I recently came across this resource and wanted to look into it. After using one of their samples in my small group of 6th grade boys, I’ve concluded that this is great stuff!
They target this curriculum toward 5th and 6th grade students and it worked beautifully. The video segment is memorable, full of information, and done in a middle school “goofy” sort of way. The boys were able to not only remember the content, but also laugh at the silly parts of the video and it made it engaging. The anti-workbook and the activities contained within really connected the ideas in the lesson we piloted: Who wrote the Bible? God or humans? The leader guide was helpful for the uninitiated and guided me through the various options for activities as well as informative regarding the topic and theological issue.
If you’re looking for a fun, engaging confirmation curriculum, or a year-long Sunday school curriculum (for middle school students), you’ll be thrilled with the engaging and extremely age-appropriate content.
It’s called re:form and it currently comes in a few different varieties:
This is a 40-week confirmation-type curriculum:
“re:form features two DVDs with 40 hilarious animated short films that frame the theological questions that youth really ask, an Anti-Workbook that’s chock full of individual and group activities, and a fully reproducible Leader Guide.”
It address the following questions:
Who wrote the Bible, God or humans? Is the Bible true? Why does the Bible contradict itself at times? Is the New Testament more important than the Old Testament? Why are there so many versions of the Bible?
Can it be proven that God exists? Is God male? How can God be “three-in-one”? Does God still create stuff today? Am I really supposed to believe Mary was a virgin? Why did Jesus go to hell? Is the Holy Spirit a person or wind or fire or what? Why do we say we believe in “the holy catholic church” if we’re not Catholic? Do cremated people go to heaven?
Why should I follow Jesus; can’t I just say I believe in him? Why should I pray when God doesn’t answer all my prayers? Why should I pray the Lord’s Prayer when it feels like I’m just going through the motions? Can someone lose their salvation? Can I be a Christian without going to church?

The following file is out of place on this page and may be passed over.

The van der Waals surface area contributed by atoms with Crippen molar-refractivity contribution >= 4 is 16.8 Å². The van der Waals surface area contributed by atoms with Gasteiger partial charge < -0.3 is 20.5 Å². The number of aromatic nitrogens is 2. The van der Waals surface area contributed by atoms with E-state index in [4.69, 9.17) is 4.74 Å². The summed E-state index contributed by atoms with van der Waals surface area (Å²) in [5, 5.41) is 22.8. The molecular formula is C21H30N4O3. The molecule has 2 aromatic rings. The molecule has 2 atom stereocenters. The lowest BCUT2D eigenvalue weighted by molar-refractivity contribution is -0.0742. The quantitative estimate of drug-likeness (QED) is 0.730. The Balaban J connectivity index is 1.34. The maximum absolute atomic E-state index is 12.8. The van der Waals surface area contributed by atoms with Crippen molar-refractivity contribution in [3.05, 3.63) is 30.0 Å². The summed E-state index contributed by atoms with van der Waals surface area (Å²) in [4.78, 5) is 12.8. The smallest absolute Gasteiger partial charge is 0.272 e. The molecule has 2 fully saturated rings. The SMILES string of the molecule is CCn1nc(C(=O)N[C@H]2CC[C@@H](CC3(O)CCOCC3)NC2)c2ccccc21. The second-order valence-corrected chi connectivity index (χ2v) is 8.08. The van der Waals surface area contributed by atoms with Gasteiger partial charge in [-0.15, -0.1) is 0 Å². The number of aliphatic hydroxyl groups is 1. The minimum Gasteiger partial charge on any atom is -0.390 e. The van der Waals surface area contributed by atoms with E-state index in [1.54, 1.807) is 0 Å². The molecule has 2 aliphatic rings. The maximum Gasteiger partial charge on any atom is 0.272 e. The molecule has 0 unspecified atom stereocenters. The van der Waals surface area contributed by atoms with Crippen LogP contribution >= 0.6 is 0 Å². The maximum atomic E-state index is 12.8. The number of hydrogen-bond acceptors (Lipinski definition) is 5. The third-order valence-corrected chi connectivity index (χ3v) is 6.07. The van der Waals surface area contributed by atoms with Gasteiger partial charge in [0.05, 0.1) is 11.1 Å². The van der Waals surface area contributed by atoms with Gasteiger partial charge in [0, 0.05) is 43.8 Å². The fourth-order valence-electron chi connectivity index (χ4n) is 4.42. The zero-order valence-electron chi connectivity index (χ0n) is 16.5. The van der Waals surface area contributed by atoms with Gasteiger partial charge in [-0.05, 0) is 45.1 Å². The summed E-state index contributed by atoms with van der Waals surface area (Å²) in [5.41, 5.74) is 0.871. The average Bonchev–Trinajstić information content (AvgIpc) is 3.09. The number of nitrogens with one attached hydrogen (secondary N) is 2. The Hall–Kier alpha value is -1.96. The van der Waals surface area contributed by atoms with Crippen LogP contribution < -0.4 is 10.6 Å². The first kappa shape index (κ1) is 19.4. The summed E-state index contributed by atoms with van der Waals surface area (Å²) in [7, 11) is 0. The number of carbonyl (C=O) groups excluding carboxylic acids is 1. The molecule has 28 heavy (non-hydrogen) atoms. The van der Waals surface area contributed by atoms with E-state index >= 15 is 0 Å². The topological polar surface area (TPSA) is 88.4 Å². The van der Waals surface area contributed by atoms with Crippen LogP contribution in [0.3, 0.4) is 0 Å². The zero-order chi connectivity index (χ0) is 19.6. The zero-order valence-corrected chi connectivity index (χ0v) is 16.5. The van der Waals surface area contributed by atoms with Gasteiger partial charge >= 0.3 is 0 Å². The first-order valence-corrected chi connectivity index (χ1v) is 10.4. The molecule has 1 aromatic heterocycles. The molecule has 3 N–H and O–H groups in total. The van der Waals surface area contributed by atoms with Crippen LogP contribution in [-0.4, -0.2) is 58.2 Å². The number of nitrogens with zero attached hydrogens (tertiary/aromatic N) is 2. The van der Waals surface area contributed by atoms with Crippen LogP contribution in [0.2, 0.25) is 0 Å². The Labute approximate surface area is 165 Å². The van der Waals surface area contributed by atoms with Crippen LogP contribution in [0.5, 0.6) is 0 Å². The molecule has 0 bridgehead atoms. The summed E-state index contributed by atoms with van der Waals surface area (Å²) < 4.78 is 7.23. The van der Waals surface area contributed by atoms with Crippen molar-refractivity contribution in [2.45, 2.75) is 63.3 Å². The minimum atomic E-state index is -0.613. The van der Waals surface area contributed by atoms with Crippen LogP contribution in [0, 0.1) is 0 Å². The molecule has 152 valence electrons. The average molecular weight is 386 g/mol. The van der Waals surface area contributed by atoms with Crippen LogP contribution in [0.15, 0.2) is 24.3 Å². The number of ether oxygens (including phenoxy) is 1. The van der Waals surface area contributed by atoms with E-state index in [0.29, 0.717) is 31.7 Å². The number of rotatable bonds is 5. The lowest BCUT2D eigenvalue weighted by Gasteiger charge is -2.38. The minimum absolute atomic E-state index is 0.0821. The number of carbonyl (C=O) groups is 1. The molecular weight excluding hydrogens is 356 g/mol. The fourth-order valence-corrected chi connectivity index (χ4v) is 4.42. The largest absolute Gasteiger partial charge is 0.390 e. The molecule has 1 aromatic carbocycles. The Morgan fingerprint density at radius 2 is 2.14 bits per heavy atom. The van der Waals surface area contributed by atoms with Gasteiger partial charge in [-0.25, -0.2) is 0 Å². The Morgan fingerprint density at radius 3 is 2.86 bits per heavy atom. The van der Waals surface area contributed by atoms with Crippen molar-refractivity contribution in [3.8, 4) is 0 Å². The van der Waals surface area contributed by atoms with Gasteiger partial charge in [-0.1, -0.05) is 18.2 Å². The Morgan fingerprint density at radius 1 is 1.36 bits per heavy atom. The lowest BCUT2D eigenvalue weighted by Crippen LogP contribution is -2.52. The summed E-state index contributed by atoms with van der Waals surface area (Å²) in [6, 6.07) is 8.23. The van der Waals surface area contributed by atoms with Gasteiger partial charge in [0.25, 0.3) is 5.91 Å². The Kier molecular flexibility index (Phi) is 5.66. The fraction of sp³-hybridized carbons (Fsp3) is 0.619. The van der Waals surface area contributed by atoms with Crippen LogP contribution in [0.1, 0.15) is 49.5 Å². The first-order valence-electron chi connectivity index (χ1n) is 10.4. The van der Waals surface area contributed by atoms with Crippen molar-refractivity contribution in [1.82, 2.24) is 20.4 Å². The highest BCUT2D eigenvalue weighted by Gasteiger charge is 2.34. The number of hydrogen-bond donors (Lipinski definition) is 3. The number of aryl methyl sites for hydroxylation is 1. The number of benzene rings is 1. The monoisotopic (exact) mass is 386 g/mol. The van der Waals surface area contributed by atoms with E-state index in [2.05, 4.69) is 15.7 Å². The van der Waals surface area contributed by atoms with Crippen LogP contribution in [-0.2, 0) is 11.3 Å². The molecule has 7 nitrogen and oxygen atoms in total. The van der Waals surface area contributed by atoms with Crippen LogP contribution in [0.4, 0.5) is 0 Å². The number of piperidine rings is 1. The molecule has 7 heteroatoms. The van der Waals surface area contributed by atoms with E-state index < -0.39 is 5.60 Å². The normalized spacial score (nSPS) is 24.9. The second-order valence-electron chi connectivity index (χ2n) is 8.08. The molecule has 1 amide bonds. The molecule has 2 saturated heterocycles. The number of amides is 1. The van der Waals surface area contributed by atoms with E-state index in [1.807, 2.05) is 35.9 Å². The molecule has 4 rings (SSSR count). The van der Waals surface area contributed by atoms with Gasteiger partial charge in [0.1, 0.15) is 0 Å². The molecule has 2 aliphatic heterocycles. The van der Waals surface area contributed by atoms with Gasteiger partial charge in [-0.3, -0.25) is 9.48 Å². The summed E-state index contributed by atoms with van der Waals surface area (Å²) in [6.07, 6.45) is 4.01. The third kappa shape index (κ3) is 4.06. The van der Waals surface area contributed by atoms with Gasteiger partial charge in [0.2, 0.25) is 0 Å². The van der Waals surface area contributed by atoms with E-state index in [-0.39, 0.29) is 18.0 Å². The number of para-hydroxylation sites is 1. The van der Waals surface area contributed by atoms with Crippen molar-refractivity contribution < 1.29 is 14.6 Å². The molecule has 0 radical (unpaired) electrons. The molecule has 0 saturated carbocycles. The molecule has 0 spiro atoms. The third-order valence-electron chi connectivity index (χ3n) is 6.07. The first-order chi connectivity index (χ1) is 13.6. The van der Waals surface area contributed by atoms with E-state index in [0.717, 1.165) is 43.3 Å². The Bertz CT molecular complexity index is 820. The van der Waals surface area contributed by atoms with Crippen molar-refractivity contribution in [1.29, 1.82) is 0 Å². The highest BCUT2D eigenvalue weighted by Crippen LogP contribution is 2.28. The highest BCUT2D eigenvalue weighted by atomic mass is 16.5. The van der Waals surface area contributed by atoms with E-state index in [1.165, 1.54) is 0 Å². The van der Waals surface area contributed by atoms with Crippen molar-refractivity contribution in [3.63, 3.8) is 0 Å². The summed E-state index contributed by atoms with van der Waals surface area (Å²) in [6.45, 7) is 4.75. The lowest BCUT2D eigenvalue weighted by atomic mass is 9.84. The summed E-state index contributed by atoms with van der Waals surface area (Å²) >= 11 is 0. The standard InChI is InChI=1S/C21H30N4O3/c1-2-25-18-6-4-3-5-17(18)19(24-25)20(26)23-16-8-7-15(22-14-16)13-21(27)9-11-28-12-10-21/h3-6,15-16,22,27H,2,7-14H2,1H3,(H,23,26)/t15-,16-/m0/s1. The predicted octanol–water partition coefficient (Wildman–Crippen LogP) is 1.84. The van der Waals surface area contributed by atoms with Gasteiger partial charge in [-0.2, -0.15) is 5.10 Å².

Was Jesus of Nazareth God? Did Jesus know he was God? If Jesus was God why did he have to die? Do I have to believe Jesus performed miracles in order to be a Christian? Why did Jesus get baptized? Is believing in Jesus really the only way to get to heaven?
If there is only one God, why are there so many different religions? Why do Christians believe Christianity is the best religion? Why are there so many different Christian churches?
Is it a sin to think about sex? How do I stop doing things I know I shouldn’t do? Is divorce a sin? What does it mean to be “born again”? What if my friends aren’t Christian? Is it okay to be angry at God? Did God create the devil? Can you accept the theory of evolution and still be a Christian? Why does God let bad things happen? Can I do something bad enough to make God stop loving me? Does Revelation really describe how the world will end? What does God think about war?
“Traditions gives your youth the tools they need to deeply explore their particular faith tradition with witty videos, engaging individual and group activities, and an online forum for sharing what they’ve learned along the way. Traditions is designed to be used alongside the core re:form curriculum, or your current curriculum, in settings like confirmation classes where additional denominational-specific material is preferred or required.
“We assembled the dream team of Methodist, Reformed, and Lutheran theologians, pastors, and practitioners from across the country to create re:form Traditions. Together, they provided historical accuracy, a theological framework, and translated it all into fun activities and language that speaks to today’s youth.”
“re:form Ancestors is a youth Bible study that explores the ancestors of our faith by exposing the real, unpolished and unexpected personalities of Old and New Testament Bible characters.
“With re:form Ancestors, youth discover similarities between themselves and the many unlikely people selected by God to do extraordinary things.”
Which “ancestors” are included?
Adam & Eve: The lovable screw-ups
Noah: The obedient eccentric
Abraham & Sarah: The ordinary patriarchs
Jacob: The conniving survivor
Joseph: The virtuous dreamer
Moses: The frustrated leader
Rahab: The faithful opportunist
Deborah: The exasperated matriarch
Samson: The raging prima donna
Ruth: The tenacious outsider
David: The flawed and beloved king
Solomon: The ambitious son
Elijah: The get-r-done prophet
Daniel: The invincible visionary
Jonah: The passive-aggressive coot